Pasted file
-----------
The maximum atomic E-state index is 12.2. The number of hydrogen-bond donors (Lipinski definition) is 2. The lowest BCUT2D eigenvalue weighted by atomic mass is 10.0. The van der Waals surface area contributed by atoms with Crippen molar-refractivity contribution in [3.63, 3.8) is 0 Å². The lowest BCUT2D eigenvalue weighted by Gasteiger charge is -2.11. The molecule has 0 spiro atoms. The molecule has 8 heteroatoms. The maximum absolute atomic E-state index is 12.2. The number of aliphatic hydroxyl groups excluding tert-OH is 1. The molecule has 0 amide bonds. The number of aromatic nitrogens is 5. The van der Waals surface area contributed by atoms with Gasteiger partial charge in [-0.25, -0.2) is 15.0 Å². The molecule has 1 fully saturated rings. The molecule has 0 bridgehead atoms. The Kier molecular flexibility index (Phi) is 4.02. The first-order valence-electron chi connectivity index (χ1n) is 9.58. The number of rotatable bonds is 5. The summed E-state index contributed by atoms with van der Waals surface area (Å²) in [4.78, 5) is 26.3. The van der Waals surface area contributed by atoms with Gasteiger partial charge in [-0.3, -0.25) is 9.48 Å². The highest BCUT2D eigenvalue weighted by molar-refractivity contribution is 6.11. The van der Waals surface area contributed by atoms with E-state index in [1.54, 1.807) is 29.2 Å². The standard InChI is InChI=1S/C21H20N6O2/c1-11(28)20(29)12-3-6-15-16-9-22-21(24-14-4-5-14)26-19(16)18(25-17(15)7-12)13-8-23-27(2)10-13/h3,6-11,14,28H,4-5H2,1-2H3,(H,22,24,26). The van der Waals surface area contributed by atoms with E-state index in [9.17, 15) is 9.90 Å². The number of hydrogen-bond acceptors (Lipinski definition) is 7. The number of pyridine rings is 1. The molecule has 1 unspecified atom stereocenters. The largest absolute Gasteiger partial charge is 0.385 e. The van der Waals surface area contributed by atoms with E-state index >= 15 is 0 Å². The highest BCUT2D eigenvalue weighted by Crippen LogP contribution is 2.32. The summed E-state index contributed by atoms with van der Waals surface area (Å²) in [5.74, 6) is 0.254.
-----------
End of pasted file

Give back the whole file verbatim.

The maximum atomic E-state index is 12.2. The number of hydrogen-bond donors (Lipinski definition) is 2. The lowest BCUT2D eigenvalue weighted by atomic mass is 10.0. The van der Waals surface area contributed by atoms with Crippen molar-refractivity contribution in [3.63, 3.8) is 0 Å². The lowest BCUT2D eigenvalue weighted by Gasteiger charge is -2.11. The molecule has 0 spiro atoms. The molecule has 8 heteroatoms. The maximum absolute atomic E-state index is 12.2. The number of aliphatic hydroxyl groups excluding tert-OH is 1. The molecule has 0 amide bonds. The number of aromatic nitrogens is 5. The van der Waals surface area contributed by atoms with Gasteiger partial charge in [-0.25, -0.2) is 15.0 Å². The molecule has 1 fully saturated rings. The molecule has 0 bridgehead atoms. The Kier molecular flexibility index (Phi) is 4.02. The first-order valence-electron chi connectivity index (χ1n) is 9.58. The number of rotatable bonds is 5. The summed E-state index contributed by atoms with van der Waals surface area (Å²) in [4.78, 5) is 26.3. The van der Waals surface area contributed by atoms with Gasteiger partial charge in [-0.3, -0.25) is 9.48 Å². The highest BCUT2D eigenvalue weighted by molar-refractivity contribution is 6.11. The van der Waals surface area contributed by atoms with E-state index in [1.54, 1.807) is 29.2 Å². The standard InChI is InChI=1S/C21H20N6O2/c1-11(28)20(29)12-3-6-15-16-9-22-21(24-14-4-5-14)26-19(16)18(25-17(15)7-12)13-8-23-27(2)10-13/h3,6-11,14,28H,4-5H2,1-2H3,(H,22,24,26). The van der Waals surface area contributed by atoms with E-state index in [9.17, 15) is 9.90 Å². The number of hydrogen-bond acceptors (Lipinski definition) is 7. The number of pyridine rings is 1. The molecule has 1 unspecified atom stereocenters. The largest absolute Gasteiger partial charge is 0.385 e. The van der Waals surface area contributed by atoms with E-state index >= 15 is 0 Å². The highest BCUT2D eigenvalue weighted by Crippen LogP contribution is 2.32. The summed E-state index contributed by atoms with van der Waals surface area (Å²) in [5.74, 6) is 0.254.